Assessing Boats and Ships 1860 - 1950

Wessex Archaeology, 2011

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Graham Scott
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Wessex Archaeology
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https://doi.org/10.5284/1000145
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Wessex Archaeology (2011) Assessing Boats and Ships 1860 - 1950 [data-set]. York: Archaeology Data Service [distributor] https://doi.org/10.5284/1000145

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Overview

Distribution map of object materials

The known maritime resource in waters off England is dominated by wrecks of the mid 19th to mid 20th centuries. The Marine Principles of Selection project revealed that 96% of all the known and dated wrecks listed by the National Monuments Record (NMR) were lost in the period between 1860 and 1950. As a result, wrecks of these periods are the most commonly encountered by the aggregates industry in the course of licence application processes.

Despite the abundance of wrecks of this period, a consideration of their special interest currently relies on an assessment of the wider national context of historic shipping activity and a national stock-take of comparable surviving examples. Whilst this approach enables a particular wreck to be considered of special interest in respect of one factor or another, it does not enable the relative or absolute importance of a particular wreck to be ascertained. The difficulties commonly encountered in assessing wrecks dating between 1860 and 1950 thus arise from the absence of any agreed corpus of work upon which the assessment of individual wrecks from this period can be based.

In the absence of a decision making framework which assists in determining the interest of a particular set of physical remains, mitigation currently relies on the establishment of exclusion zones based on the physical extent of the wrecks. This is an approach which is neither intellectually sustainable nor likely to remain viable as more wrecks are found.

The Assessing Boats and Ships project comprises a series of three desk-based studies, split into the periods 1860-1913, 1914-1938 and 1939-1950, and a methodology report. Within each period, wreck data provided by the NMR has been interrogated in accordance with an attribute framework informed by Wessex Archaeology's 'BULSI' system of wreck assessment (Build, Use, Loss, Survival and Investigation) and by the integral and relative factors for assessing special interest of boats and ships identified by the Marine Principles of Selection project.

This data has then been interrogated to provide a national stock-take of wrecks in English territorial waters for each period. In addition it has been thematically reviewed in relation to ten broad classes of shipping use, comprising: transport; (cargo/passenger); military; fishing; industrial; law and government; health and welfare; commercial; agriculture and subsistence; domestic; and recreation. This analysis forms the basis of a subsequent discussion of the special interest of boats and ships of each period.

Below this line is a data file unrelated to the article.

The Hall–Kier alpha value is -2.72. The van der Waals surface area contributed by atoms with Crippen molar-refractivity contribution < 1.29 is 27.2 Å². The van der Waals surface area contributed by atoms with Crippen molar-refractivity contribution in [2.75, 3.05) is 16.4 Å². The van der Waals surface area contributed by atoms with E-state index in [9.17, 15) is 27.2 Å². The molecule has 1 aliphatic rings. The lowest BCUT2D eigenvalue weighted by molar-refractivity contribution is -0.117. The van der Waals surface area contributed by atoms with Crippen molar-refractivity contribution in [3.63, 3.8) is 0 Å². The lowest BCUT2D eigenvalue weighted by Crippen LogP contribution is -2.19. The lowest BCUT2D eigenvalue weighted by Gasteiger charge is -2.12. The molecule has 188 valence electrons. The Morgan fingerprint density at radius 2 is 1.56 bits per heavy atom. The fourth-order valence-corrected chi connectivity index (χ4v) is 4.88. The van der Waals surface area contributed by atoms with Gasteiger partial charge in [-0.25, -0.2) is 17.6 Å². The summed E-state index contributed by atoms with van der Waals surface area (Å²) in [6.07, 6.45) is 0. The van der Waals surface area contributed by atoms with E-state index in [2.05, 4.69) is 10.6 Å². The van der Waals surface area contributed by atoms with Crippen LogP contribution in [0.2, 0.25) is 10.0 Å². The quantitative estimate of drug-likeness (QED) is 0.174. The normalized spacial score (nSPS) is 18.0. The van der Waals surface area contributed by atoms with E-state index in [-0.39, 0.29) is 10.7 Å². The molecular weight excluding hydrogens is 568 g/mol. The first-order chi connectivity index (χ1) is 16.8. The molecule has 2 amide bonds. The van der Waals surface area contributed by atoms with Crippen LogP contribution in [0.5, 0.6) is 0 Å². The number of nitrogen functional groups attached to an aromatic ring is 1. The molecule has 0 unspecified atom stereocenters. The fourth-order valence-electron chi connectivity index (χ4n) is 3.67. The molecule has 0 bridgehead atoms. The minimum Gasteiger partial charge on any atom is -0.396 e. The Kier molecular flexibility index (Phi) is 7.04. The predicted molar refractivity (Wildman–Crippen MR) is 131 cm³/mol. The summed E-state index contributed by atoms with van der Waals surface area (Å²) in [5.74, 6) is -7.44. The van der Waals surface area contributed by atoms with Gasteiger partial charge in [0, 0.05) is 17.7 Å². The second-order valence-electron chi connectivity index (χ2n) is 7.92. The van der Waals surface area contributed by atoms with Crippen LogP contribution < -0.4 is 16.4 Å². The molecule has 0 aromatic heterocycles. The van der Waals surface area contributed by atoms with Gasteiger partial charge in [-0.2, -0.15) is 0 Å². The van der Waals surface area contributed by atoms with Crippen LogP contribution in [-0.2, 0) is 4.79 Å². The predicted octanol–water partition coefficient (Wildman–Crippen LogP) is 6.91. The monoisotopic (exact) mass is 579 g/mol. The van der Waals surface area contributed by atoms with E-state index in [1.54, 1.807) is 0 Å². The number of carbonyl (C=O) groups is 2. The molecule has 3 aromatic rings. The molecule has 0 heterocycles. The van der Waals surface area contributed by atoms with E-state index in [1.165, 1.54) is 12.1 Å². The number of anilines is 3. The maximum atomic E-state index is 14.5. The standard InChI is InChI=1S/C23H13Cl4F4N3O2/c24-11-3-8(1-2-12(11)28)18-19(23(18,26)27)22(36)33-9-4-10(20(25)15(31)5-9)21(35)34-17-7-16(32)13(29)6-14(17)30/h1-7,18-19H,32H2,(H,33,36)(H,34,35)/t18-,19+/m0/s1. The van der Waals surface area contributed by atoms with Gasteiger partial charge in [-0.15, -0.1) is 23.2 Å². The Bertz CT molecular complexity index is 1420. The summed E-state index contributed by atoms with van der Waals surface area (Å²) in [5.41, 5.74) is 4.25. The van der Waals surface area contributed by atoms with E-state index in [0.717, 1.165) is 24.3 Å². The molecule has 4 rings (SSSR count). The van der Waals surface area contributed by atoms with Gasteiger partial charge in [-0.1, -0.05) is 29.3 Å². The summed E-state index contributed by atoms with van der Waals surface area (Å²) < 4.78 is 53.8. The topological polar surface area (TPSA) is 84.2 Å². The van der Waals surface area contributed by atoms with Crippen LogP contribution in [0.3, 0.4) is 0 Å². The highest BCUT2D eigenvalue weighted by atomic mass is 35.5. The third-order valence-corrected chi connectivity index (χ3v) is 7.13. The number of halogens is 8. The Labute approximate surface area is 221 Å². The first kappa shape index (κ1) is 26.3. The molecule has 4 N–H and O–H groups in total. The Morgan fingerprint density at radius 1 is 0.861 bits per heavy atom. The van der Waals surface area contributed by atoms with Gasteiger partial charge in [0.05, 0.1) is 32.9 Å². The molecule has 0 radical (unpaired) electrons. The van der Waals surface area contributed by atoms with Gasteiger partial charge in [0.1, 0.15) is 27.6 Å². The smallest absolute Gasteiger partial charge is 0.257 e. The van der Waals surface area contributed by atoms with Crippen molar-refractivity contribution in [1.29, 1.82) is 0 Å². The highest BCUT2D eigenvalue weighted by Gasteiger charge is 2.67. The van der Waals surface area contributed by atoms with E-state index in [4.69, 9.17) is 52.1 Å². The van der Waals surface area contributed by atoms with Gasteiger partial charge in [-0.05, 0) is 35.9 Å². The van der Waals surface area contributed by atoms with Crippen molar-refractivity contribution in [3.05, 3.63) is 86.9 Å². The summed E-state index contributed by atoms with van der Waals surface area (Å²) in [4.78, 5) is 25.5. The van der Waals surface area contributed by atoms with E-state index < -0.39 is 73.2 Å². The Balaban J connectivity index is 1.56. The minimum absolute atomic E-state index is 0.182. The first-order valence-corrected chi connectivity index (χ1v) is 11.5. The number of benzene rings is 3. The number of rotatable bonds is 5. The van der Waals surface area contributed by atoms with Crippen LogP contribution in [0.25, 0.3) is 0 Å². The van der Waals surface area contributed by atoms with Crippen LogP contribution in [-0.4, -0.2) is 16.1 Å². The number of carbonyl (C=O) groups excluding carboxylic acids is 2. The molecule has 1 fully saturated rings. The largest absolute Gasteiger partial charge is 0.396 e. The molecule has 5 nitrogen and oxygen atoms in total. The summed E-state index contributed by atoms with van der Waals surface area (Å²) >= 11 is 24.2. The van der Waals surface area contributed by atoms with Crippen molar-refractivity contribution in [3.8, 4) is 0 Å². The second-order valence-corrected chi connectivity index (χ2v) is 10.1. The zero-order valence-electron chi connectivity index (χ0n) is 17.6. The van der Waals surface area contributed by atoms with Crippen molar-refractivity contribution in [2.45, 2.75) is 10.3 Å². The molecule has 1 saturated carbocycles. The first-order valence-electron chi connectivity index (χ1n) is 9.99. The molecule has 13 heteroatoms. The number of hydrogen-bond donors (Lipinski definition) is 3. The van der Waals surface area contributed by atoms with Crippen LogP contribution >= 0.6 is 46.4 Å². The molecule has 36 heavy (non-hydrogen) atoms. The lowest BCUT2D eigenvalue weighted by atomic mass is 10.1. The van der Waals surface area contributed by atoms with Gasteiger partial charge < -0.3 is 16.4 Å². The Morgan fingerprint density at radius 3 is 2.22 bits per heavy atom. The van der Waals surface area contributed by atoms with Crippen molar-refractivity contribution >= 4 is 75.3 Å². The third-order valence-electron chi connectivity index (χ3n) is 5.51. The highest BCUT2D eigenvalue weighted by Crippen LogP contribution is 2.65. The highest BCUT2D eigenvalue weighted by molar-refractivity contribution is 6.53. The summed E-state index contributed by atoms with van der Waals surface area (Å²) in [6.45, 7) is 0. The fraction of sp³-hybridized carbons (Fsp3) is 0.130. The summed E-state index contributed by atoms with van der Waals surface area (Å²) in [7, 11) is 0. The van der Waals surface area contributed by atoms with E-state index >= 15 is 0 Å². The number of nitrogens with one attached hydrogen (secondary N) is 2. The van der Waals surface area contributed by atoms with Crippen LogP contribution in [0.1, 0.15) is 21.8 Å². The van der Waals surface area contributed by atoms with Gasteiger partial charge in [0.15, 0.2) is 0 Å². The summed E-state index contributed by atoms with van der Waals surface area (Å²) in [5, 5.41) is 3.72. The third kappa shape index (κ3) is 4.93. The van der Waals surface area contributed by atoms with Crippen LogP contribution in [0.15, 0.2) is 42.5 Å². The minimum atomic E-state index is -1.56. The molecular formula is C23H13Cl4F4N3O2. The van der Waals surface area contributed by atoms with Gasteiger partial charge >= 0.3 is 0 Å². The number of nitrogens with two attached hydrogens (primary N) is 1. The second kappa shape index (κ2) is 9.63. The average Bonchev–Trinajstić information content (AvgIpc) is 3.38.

The stock take considers known wrecks as a single entity by including both boats and ships. The total number of wrecks assessed by the project for the period 1860- 1950 is 2786.

Although the stock take is based only upon known wrecks, it has been informed by comparison with casualty records held by the NMR. It has also been informed by comparison with the many preserved vessels that survive, through datasets provided by National Historic Ships and the National Small Boat Register. Results of other relevant studies have also been considered.

The results of the study reveal that the special interest of boats and ships of the period 1860-1950 is likely to be multi-faceted. For a wreck of this period to be considered of special interest, it is likely to have to make a distinct contribution in respect to one or more integral factors, including:

  • By illustrating a key narrative of the period in question;
  • By representing a distinct and tangible link to significant persons or events;
  • By representing a significant loss of life or related responses in seafaring safety;
  • By making a distinct cultural contribution;
  • By having current relevance as a result of embodying distinctive attributes that parallel practices applied today.

In order to be regarded of special interest, a wreck must also be considered to have relative merit in comparison to other wrecks or surviving vessels of the period. The factors used to express relative merit include:

  • Rarity;
  • Representativeness;
  • Diversity;
  • Survival;
  • Setting and context;
  • Grouping.

Where the special interest of a wreck stands outside the main themes and trends, it may be regarded of special interest through encompassing assets which are regarded as exceptional and do not bear comparison.

In addition to the period based reports, the Methodology Report explains the project methodology and the various issues that arose during the course of the project. In doing so it makes various recommendations with regard to data structure and recording practices and with regard to future enhancement priorities.

The project has also resulted in various outreach activities, including school workshops. A teachers' pack is being made available through the Wessex Archaeology 'Splash 'website as a legacy of these activities.